Thursday, August 04, 2005

The Best of Bill Murray

Don't get me wrong: I think it's great that Bill Murray appears in non-blockbuster movies by youngish directors like Wes Anderson, Sofia Coppola, and now Jim Jarmusch (the oldest youngish director in the world). Good for him for doing risky projects and believing in quirky scripts and all that.

And yet... the Bill Murray we're seeing in all these quirky, risky projects is not the essence of Bill Murray, not quite what makes Bill Murray great. Yes, he's a great actor; he always has been, and one of the things that made him such a standout on "Saturday Night Live" was his ability to give real depth and dimension to his comic characters when most of the other players were going for the easy catchphrase. He deserves the recognition he's getting as an actor. But the true brilliance of Murray, I think, manifests itself not in melancholy serio-comedies, but in mainstream Hollywood comedies. His particular talent is for cutting through the cliches of comedy, and of comedy performance, with a dose of reality. The reason Groundhog Day is a great movie -- still Murray's greatest movie, I think, no matter how many carefully-composed Wes Anderson shots he squeezes into -- is that Murray takes a high-concept comedy situation and makes it seem so real, so true, that we really get a feeling of what it would really be like to experience this impossible situation. Not to mention that Murray can actually play a jerk who converts to non-jerkiness without making either the "before" or "after" performance seem unconvincing. Maybe, indeed, my problem with his current work is that he hardly ever gets the chance to play a real jerk, which he does better than anybody.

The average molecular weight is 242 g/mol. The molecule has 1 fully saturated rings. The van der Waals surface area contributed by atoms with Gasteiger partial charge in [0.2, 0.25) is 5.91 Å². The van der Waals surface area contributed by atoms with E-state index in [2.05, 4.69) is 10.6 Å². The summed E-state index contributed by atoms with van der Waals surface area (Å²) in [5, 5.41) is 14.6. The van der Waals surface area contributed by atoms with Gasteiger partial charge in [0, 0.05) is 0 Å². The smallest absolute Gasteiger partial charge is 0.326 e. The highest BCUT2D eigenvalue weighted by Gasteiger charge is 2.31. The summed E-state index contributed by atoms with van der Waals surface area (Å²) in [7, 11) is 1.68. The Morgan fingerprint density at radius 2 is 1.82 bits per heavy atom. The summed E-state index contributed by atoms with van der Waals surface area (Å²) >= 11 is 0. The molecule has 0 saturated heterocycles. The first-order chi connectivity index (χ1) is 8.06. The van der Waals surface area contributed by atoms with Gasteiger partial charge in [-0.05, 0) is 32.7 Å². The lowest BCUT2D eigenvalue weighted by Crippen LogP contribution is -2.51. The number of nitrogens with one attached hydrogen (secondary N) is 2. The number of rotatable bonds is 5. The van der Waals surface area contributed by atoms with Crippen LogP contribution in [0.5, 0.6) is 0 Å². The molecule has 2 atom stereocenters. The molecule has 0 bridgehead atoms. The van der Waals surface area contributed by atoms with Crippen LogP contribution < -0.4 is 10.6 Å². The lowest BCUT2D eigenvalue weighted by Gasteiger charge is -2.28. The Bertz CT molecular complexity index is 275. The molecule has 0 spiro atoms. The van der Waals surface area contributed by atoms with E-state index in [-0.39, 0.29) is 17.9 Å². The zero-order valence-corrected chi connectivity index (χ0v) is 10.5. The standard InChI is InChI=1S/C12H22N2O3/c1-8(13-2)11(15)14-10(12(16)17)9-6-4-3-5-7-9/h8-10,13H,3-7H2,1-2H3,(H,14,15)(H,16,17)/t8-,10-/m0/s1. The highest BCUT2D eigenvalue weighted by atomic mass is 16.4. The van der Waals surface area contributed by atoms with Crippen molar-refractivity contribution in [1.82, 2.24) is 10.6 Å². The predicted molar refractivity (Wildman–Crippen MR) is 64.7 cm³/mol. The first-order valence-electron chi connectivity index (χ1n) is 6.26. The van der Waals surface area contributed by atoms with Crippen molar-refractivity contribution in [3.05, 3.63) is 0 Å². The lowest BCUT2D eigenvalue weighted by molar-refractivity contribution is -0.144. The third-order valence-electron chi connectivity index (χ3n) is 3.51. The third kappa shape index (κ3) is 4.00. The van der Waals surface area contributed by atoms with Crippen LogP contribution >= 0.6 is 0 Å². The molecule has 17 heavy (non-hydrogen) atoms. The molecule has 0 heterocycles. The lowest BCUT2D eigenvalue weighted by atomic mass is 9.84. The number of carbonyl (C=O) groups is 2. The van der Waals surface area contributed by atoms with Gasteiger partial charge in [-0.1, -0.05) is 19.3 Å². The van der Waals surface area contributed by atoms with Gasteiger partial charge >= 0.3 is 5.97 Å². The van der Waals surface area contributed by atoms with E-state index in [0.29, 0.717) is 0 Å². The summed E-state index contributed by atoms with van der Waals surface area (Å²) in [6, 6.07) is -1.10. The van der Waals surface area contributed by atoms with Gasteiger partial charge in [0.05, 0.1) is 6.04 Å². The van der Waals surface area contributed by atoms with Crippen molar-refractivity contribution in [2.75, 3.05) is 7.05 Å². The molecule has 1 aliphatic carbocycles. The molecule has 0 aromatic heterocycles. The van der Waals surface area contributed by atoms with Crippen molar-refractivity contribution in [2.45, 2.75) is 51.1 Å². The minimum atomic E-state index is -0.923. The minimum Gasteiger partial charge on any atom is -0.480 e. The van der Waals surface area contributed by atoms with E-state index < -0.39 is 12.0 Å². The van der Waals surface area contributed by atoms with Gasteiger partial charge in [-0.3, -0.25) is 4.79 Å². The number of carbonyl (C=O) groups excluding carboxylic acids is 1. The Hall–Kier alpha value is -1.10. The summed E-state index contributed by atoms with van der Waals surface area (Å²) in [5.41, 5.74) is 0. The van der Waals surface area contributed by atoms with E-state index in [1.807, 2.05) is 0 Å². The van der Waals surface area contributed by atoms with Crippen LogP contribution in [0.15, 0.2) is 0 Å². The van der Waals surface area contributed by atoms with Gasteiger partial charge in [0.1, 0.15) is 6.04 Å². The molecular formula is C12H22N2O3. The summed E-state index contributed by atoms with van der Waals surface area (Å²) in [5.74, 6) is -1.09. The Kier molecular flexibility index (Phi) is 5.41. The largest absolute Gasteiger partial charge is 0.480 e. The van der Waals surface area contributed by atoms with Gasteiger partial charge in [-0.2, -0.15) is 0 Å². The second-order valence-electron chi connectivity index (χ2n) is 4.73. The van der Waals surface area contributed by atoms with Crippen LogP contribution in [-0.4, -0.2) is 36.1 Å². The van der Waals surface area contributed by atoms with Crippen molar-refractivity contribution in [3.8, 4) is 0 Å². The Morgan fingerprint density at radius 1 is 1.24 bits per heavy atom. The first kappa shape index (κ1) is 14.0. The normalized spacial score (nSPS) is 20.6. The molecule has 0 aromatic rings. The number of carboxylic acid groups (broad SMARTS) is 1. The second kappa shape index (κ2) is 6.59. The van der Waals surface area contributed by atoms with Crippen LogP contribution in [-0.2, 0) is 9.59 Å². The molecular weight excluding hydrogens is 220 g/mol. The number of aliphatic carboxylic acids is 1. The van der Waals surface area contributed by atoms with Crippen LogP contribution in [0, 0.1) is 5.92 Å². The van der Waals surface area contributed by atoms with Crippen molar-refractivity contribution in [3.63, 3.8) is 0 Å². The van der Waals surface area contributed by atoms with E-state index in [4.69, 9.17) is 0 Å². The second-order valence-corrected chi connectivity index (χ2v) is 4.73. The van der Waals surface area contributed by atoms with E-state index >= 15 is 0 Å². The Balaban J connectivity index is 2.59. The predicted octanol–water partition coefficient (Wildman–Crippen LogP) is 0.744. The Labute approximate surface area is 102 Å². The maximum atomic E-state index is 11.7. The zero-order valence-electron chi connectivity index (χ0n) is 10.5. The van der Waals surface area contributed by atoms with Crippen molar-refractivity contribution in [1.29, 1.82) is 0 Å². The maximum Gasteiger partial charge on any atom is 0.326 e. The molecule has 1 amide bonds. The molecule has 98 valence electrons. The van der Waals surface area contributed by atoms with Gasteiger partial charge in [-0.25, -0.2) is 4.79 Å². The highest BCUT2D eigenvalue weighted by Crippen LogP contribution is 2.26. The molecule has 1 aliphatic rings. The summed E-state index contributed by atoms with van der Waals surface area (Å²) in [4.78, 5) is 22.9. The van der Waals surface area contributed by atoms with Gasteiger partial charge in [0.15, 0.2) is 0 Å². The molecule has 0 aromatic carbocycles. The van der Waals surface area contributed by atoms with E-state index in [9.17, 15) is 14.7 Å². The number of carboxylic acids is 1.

But my favorite Murray performance, and one of the all-time great scene-stealing performances in a movie, is his performance in Tootsie, in a role so small that he didn't even get billed in the opening credits. Yet in a movie that I find very uneven both in terms of script (I can't abide Larry Gelbart's cookie-cutter one-liners) and performances, Murray simply walks off with every single scene he's in. He's usually acting with Dustin Hoffman, and the dynamic of most of their scenes is that Hoffman will emote and mug and overact, and Murray will get all the laughs while seemingly doing hardly anything at all. Every line delivery is hilarious, every look is perfectly timed. It's one of the funniest supporting performances of all time.

And it's a performance achieved by basically ignoring what the character was supposed to be. If you think about the way the character is written, he's supposed to be a young, serious playwright who rooms with the hero and has written a great play about the dangers of nuclear waste. This is the generic character of the young crusading intellectual, possibly wearing a tweed coat and glasses. Instead they got Murray, who basically sends up the whole concept of the character and generally acts as if only he understands what an idiot the hero really is.

The scene at the birthday party where Murray's character gives a long, drunken rant about his theories of play writing was, according to director Sydney Pollack (on a commentary on a long-gone Criterion laserdisc), improvised by Murray. Murray also came up with the idea to spend an entire scene eating a lemon. That's another thing his current movies need: more lemon-eating.

Anyway, here are some quotes -- from memory, so this may be wrong -- from Murray's semi-improvised party rant in Tootsie:

I don't like it when somebody comes up to me the next day and says, "Hey, man, I really liked your play." Or "I really dug your message, man. I cried." I like it when somebody comes up to me on the street a week later and says, "Hey, man, I saw your play. What happened?"

I wrote a play about the American Indian. And nobody came, nobody showed up. And to me, the American Indian is as American as Donny and Marie Osmond. It's sad, but I think that nowadays when people dream, they don't even dream in their own country. And that's sick.

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